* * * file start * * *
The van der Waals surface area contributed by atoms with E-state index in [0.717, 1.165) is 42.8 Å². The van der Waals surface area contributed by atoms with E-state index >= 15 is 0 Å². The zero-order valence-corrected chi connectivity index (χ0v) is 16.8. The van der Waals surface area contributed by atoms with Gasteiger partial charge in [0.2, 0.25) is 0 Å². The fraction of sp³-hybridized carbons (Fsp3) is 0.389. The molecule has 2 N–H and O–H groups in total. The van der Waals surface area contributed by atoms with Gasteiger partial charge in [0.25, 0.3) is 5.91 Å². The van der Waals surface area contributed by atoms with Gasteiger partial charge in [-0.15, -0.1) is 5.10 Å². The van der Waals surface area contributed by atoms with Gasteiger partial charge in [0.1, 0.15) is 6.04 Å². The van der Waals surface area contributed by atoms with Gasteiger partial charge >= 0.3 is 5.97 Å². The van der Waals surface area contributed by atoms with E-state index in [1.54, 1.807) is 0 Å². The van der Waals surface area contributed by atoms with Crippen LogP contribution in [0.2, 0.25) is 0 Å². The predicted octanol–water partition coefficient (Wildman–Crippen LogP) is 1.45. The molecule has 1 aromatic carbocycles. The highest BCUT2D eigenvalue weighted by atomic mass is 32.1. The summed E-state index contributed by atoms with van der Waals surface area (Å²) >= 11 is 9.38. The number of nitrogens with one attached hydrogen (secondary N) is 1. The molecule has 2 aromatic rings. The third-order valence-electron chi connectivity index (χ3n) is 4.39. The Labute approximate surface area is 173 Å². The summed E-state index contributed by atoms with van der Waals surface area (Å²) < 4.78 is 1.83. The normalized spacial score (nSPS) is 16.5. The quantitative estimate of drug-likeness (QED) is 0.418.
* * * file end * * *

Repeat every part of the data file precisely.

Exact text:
The van der Waals surface area contributed by atoms with E-state index in [0.717, 1.165) is 42.8 Å². The van der Waals surface area contributed by atoms with E-state index >= 15 is 0 Å². The zero-order valence-corrected chi connectivity index (χ0v) is 16.8. The van der Waals surface area contributed by atoms with Gasteiger partial charge in [0.2, 0.25) is 0 Å². The fraction of sp³-hybridized carbons (Fsp3) is 0.389. The molecule has 2 N–H and O–H groups in total. The van der Waals surface area contributed by atoms with Gasteiger partial charge in [0.25, 0.3) is 5.91 Å². The van der Waals surface area contributed by atoms with Gasteiger partial charge in [-0.15, -0.1) is 5.10 Å². The van der Waals surface area contributed by atoms with Gasteiger partial charge in [0.1, 0.15) is 6.04 Å². The van der Waals surface area contributed by atoms with Gasteiger partial charge >= 0.3 is 5.97 Å². The van der Waals surface area contributed by atoms with E-state index in [1.54, 1.807) is 0 Å². The van der Waals surface area contributed by atoms with Crippen LogP contribution in [0.2, 0.25) is 0 Å². The predicted octanol–water partition coefficient (Wildman–Crippen LogP) is 1.45. The molecule has 1 aromatic carbocycles. The highest BCUT2D eigenvalue weighted by atomic mass is 32.1. The summed E-state index contributed by atoms with van der Waals surface area (Å²) >= 11 is 9.38. The number of nitrogens with one attached hydrogen (secondary N) is 1. The molecule has 2 aromatic rings. The third-order valence-electron chi connectivity index (χ3n) is 4.39. The Labute approximate surface area is 173 Å². The summed E-state index contributed by atoms with van der Waals surface area (Å²) < 4.78 is 1.83. The normalized spacial score (nSPS) is 16.5. The quantitative estimate of drug-likeness (QED) is 0.418.